The hunt for the Higgs boson was one of the most expensive and labor-intensive particle physics projects ever undertaken, and promised to answer the fundamental but elusive question of why our atoms stick together in the first place. And yet, when CERN researchers finally announced that they’d glimpsed the Higgs, the world’s first reaction wasn’t to cheer; it was to stifle collective laughter. The institution’s scientists, cradling the most important scientific discovery of the decade, had chosen to present their findings to a breathless public using a peculiar font face: Comic Sans MS.
The whole kerfuffle underscored just how important typefaces are to the way we process information. Words hold power. But the aesthetic manner in which those words are presented can affect the way we read, and the way we think about the information presented.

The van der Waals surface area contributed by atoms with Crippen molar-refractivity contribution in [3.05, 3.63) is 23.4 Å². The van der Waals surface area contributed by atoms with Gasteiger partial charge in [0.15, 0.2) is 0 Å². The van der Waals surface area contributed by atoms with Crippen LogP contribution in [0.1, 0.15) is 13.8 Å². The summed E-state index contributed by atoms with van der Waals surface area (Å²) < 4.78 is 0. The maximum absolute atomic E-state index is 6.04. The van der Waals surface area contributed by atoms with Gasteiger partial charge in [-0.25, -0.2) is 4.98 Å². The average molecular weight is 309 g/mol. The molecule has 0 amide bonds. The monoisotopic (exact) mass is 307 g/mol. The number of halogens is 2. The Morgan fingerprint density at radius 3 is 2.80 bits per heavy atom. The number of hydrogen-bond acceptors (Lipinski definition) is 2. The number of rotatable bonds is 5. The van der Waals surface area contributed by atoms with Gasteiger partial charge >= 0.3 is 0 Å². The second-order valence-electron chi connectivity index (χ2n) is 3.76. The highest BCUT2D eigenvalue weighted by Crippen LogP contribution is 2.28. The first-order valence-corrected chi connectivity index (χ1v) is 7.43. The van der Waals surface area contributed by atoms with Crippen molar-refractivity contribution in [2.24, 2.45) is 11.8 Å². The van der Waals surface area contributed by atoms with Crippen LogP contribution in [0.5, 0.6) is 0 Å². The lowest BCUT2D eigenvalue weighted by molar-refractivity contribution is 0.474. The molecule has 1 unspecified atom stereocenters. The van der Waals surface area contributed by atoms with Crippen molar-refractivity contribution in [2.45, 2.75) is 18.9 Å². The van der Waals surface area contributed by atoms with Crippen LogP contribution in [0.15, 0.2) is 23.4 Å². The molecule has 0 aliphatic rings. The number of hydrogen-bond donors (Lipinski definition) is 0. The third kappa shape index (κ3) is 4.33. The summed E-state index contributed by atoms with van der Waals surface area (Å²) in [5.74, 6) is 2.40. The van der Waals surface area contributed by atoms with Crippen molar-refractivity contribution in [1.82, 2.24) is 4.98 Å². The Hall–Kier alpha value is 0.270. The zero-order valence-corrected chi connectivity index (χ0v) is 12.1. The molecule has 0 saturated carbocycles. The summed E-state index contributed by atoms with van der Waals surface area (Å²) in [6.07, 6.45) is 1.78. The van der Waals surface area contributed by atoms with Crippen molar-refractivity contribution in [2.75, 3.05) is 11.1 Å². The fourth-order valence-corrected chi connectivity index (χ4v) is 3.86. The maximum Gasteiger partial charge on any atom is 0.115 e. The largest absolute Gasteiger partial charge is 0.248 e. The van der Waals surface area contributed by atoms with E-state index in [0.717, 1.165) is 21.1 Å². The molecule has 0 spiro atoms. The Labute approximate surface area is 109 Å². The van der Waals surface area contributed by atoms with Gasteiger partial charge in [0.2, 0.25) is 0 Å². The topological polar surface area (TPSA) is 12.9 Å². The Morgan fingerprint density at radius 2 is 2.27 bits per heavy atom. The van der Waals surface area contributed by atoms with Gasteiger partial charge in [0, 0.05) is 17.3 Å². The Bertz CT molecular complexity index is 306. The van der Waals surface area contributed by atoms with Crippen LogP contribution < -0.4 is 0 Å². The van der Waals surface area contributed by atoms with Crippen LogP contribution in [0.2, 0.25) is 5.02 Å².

As Intel prepares for the launch of its cable internet service — the one that could potentially change the way we watch television forever — cable companies, particularly Time Warner, are allegedly strategizing to guard their programming, in attempts to block the new player out of the game.
Dance-rockers Foals helped TheWeek.com put together a little playlist, including…
Jon Hopkins, “Open Eye Signal” “The new Jon Hopkins record, Immunity, is quite sad as well. I like the idea of it — it’s a concept record about a guy going out, sort of a trajectory of a night out on MDMA. “Open Eye Signal” is the track we’re pounding the most. The whole album feels very human — even though its basically a techno record, there’s beauty and fragility to it.”